Aculon, Inc. Enters into Strategic Partnership Agreement with Henkel Corporation to Supply Key Mobile Device Manufacturers with NanoProof® PCB Waterproof Technology October 17th, 2018

Videos/Movies

Aculon, Inc. Enters into Strategic Partnership Agreement with Henkel Corporation to Supply Key Mobile Device Manufacturers with NanoProof® PCB Waterproof Technology October 17th, 2018

Big award enables study of small surfaces: Rice U.'s Matt Jones wins Packard Fellowship to view nanoscale chemical reactions October 15th, 2018

Extracting energy from a 60 nanometers thin layer October 5th, 2018

Govt.-Legislation/Regulation/Funding/Policy

Arrowhead Pharmaceuticals Files for Regulatory Clearance to Begin Phase 1 Study of ARO-ANG3 October 15th, 2018

Graphene shows unique potential to exceed bandwidth demands of future telecommunications October 12th, 2018

High-performance self-assembled catalyst for SOFC October 12th, 2018

Tracking a Killer: UCSB, UCSD and SBP researchers trace the complex and variable pathways to the deadly condition known as sepsis October 12th, 2018

Molecular Nanotechnology

How swarms of nanomachines could improve the efficiency of any machine September 28th, 2018

UT engineers develop first method for controlling nanomotors: Breakthrough for nanotechnology as UT engineers develop first method for switching the mechanical motion of nanomotors September 21st, 2018

Measuring the nanoworld September 4th, 2018

All wired up: New molecular wires for single-molecule electronic devices August 31st, 2018

Self Assembly

High-performance self-assembled catalyst for SOFC October 12th, 2018

New bio-inspired dynamic materials transform themselves: Highly dynamic synthetic superstructure provides new clues on brain, spinal cord injuries and neurological disease October 5th, 2018

DNA drives design principles for lighter, thinner optical displays: Lighter gold nanoparticles could replace thicker, heavier layered polymers used in displays’ back-reflectors June 27th, 2018

Collaboration yields discovery of 12-sided silica cages June 20th, 2018

Nanotubes/Buckyballs/Fullerenes/Nanorods

TUBALL single wall carbon nanotubes: No ecotoxicity found, unlike other carbon nanotubes October 12th, 2018

EXPLORES NEXT-GEN GRAPHENE NANOTUBE PRODUCTS October 2nd, 2018

Carbon nanodots do an ultrafine job with in vitro lung tissue: New experiments highlight the role of charge and size when it comes to carbon nanodots that mimic the effect of nanoscale pollution particles on the human lung. September 12th, 2018

Graphene nanotubes outperform ammonium salts and carbon black in PU applications September 11th, 2018

Nanomedicine

Arrowhead Pharmaceuticals Hosts R&D Day on Pipeline of RNAi Therapeutics October 17th, 2018

Big award enables study of small surfaces: Rice U.'s Matt Jones wins Packard Fellowship to view nanoscale chemical reactions October 15th, 2018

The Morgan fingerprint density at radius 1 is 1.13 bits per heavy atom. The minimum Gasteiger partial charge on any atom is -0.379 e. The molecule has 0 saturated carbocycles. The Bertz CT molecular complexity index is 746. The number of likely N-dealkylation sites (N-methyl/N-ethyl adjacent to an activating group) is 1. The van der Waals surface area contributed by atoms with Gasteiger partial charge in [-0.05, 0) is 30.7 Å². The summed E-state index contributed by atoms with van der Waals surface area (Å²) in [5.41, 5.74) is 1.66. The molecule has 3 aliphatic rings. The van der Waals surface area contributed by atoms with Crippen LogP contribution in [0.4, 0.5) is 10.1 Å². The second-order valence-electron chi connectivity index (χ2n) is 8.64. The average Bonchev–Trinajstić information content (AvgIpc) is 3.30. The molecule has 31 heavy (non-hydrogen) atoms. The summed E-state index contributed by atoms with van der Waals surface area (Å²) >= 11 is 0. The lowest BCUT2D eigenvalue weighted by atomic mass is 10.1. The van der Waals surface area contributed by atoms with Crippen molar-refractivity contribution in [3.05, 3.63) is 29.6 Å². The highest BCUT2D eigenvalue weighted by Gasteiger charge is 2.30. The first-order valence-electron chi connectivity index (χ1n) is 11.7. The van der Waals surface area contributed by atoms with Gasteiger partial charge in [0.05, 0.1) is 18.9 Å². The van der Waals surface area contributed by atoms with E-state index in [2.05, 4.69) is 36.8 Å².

Arrowhead Pharmaceuticals Files for Regulatory Clearance to Begin Phase 1 Study of ARO-ANG3 October 15th, 2018

180 Degree Capital Corp. Announces New Portfolio Holdings – Airgain, Inc., EMCORE Corporation, Lantronix, Inc. and PDL BioPharma, Inc. October 12th, 2018

Discoveries

Study provides insight into how nanoparticles interact with biological systems: Findings can help scientists engineer nanoparticles that are ‘benign by design’ October 18th, 2018

Researchers quickly harvest 2-D materials, bringing them closer to commercialization: Efficient method for making single-atom-thick, wafer-scale materials opens up opportunities in flexible electronics October 12th, 2018

Graphene shows unique potential to exceed bandwidth demands of future telecommunications October 12th, 2018

High-performance self-assembled catalyst for SOFC October 12th, 2018

Announcements

Study provides insight into how nanoparticles interact with biological systems: Findings can help scientists engineer nanoparticles that are ‘benign by design’ October 18th, 2018

Arrowhead Pharmaceuticals Hosts R&D Day on Pipeline of RNAi Therapeutics October 17th, 2018

Iran Produces Cooling Fabrics Using Nanotechnology October 17th, 2018

Iran World’s Second Largest Producer of Nano-Catalysts October 17th, 2018

Interviews/Book Reviews/Essays/Reports/Podcasts/Journals/White papers

Study provides insight into how nanoparticles interact with biological systems: Findings can help scientists engineer nanoparticles that are ‘benign by design’ October 18th, 2018

Big award enables study of small surfaces: Rice U.'s Matt Jones wins Packard Fellowship to view nanoscale chemical reactions October 15th, 2018

Graphene shows unique potential to exceed bandwidth demands of future telecommunications October 12th, 2018

High-performance self-assembled catalyst for SOFC October 12th, 2018

Grants/Sponsored Research/Awards/Scholarships/Gifts/Contests/Honors/Records

Iran World’s Second Largest Producer of Nano-Catalysts October 17th, 2018

Big award enables study of small surfaces: Rice U.'s Matt Jones wins Packard Fellowship to view nanoscale chemical reactions October 15th, 2018

Tracking a Killer: UCSB, UCSD and SBP researchers trace the complex and variable pathways to the deadly condition known as sepsis October 12th, 2018

Columbia Engineers Build Smallest Integrated Kerr Frequency Comb Generator October 9th, 2018

Nanobiotechnology

Arrowhead Pharmaceuticals Hosts R&D Day on Pipeline of RNAi Therapeutics October 17th, 2018

Big award enables study of small surfaces: Rice U.'s Matt Jones wins Packard Fellowship to view nanoscale chemical reactions October 15th, 2018

Arrowhead Pharmaceuticals Files for Regulatory Clearance to Begin Phase 1 Study of ARO-ANG3 October 15th, 2018

180 Degree Capital Corp. Announces New Portfolio Holdings – Airgain, Inc., EMCORE Corporation, Lantronix, Inc. and PDL BioPharma, Inc. October 12th, 2018

NanoNews-Digest
The latest news from around the world, FREE



  Premium Products
NanoNews-Custom
Only the news you want to read!
 Learn More
NanoStrategies
Full-service, expert consulting
 Learn More











ASP
Nanotechnology Now Featured Books




NNN

The Hunger Project